OKs Miller bill to create pilot program tapping Medicaid to house the chronically homeless
STATE HOUSE – The Senate today passed legislation sponsored by Senate Health and Human Services Committee Chairman Joshua Miller to launch a pilot program testing the effectiveness of using Medicaid waiver funds to treat chronic homelessness.
The bill (2022-S 2079A) will now be forwarded to the House of Representatives, where Rep. David A. Bennett (D-Dist. 20, Warwick, Cranston) is sponsoring companion legislation (2022-H 7181).
Modeled after an innovative bill in Hawaii, the legislation directs the Executive Office of Health and Human Services (EOHHS) to commission Medicaid waiver funds for a pilot program covering supportive housing services to people suffering from chronic homelessness. The program would provide individuals with behavioral health services, case management, personal care and assistance services, home and community-based services and housing support services.
“The acute correlation between homelessness and adverse health conditions is a heinous reality. Unfortunately, issues tend to be aggravated since the tragedy of homelessness brings more attention and concern to shelter than to the treatment options in place,” said Chairman Miller (D-Dist. 28, Cranston, Providence). “Getting people into housing removes the burden of finding shelter and allows for the freedom to get connected with programs and employment opportunities, while directly engaging in the most effective preventative care mechanism we have, a roof,” he said.
One of the biggest health costs related to homelessness is emergency room visits, said Senator Miller, who in 2013 co-chaired a Senate commission that studied ways to divert those seeking treatment for behavioral health issues away from emergency rooms and into more appropriate and less-costly treatment settings.
The incidence of emergency room visits among the homeless is high, in part due to poorer health because the homeless struggle to get preventive care, so preventable problems often do not get treatment until they become critical. Additionally, because emergency rooms cannot, by law, turn them away for inability to pay, the homeless often turn to them as a means to get services or treatment that could otherwise be provided in less-costly settings.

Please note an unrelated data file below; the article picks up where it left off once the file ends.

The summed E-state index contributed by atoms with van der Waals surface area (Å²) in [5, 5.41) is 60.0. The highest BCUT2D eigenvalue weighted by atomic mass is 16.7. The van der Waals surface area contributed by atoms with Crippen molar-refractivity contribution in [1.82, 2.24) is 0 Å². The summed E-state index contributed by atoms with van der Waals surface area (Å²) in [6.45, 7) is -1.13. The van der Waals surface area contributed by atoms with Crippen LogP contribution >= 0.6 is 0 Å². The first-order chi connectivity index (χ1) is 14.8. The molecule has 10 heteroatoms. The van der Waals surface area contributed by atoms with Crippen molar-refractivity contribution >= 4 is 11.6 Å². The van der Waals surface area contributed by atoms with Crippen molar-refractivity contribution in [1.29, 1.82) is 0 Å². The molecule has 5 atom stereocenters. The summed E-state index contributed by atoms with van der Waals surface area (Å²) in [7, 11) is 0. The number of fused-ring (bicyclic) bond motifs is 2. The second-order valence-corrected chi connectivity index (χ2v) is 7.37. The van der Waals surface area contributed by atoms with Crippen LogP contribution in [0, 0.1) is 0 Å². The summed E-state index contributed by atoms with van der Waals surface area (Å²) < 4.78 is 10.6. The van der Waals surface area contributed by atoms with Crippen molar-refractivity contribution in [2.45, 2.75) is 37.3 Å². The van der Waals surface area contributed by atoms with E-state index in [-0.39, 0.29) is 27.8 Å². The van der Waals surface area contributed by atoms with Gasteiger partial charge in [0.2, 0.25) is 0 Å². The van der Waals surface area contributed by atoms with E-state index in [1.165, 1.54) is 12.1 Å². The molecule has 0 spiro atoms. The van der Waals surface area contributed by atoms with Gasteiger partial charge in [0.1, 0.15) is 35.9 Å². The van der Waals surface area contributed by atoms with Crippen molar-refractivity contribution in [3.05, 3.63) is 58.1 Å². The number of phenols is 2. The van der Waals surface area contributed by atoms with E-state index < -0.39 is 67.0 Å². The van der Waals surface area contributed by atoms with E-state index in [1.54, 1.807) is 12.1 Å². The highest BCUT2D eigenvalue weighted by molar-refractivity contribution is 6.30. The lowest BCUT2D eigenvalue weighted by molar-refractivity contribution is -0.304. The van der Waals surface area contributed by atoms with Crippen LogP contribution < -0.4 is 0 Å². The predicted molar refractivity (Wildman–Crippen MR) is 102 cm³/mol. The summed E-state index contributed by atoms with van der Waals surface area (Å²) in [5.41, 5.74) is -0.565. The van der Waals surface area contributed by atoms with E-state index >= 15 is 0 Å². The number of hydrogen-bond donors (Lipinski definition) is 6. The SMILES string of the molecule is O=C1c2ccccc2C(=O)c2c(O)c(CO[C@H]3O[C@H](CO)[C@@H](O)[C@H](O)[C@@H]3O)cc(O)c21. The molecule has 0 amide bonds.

Studies have shown that housing the chronically homeless who are “super users” of emergency rooms reduces their use of emergency rooms by about 50 percent. And since a single night in the hospital might cost about $3,000 but rent for a month might be about $1,000, the savings are significant. Supportive housing is a win-win because it also improves the health of participants.
Senator Miller based the legislation, which has passed the Senate several times, on a bill introduced in 2017 by Hawaii state Sen. Josh Green. An emergency room doctor by trade, Senator Green devised the plan after treating the same patients weekend after weekend, and seeing the high costs — both human and financial — associated with homelessness. Senator Miller contacted Senator Green for assistance in crafting his own legislation. Under Senator Miller’s bill, the pilot project would be called the Rhode Island Pathways Project, after a similarly named project connected to the Hawaii bill.
A University of Hawaii survey found health care costs for chronically homeless people dropped by 43 percent when they had decent housing for six uninterrupted months. A study of the Hawaii Pathways project found that from baseline to follow-up, health care costs per client per month decreased by 76 percent with a net savings equated to $4,247 per month per client.
Senator Miller’s bill would direct EOHHS to include services such as behavioral health services, including mental health and substance abuse services, case management, personal care and personal assistance services, home and community-based services and housing support services, including rental assistance. EOHHS would be required to apply for any waiver amendments to use the federal waiver funds, which are to be reserved for home- and community-based health services. The legislation requires EOHHS would be required to report to the legislature annually on the effort, including an analysis of its effectiveness and costs and savings estimates of expanding it to meet the needs of the chronically homeless population.
The program the bill would create is separate from the Pay for Success pilot program approved by lawmakers last year as part of the state budget bill. Pay for Success is to create a public-private partnership and create permanent supportive housing. Pathways would be funded through Medicaid using a waiver to fund rent as part of participants’ treatment.
The legislation is cosponsored by Sen. Bridget Valverde (D-Dist. 35, North Kingstown, East Greenwich, Narragansett, South Kingstown), Sen. Melissa A. Murray (D-Dist. 24, Woonsocket, North Smithfield), Sen. Alana M. DiMario (D-Dist. 36, Narragansett, North Kingstown), Sen. Samuel D. Zurier (D-Dist. 3, Providence) and Sen. James A. Seveney (D-Dist. 11, Portsmouth, Bristol, Tiverton).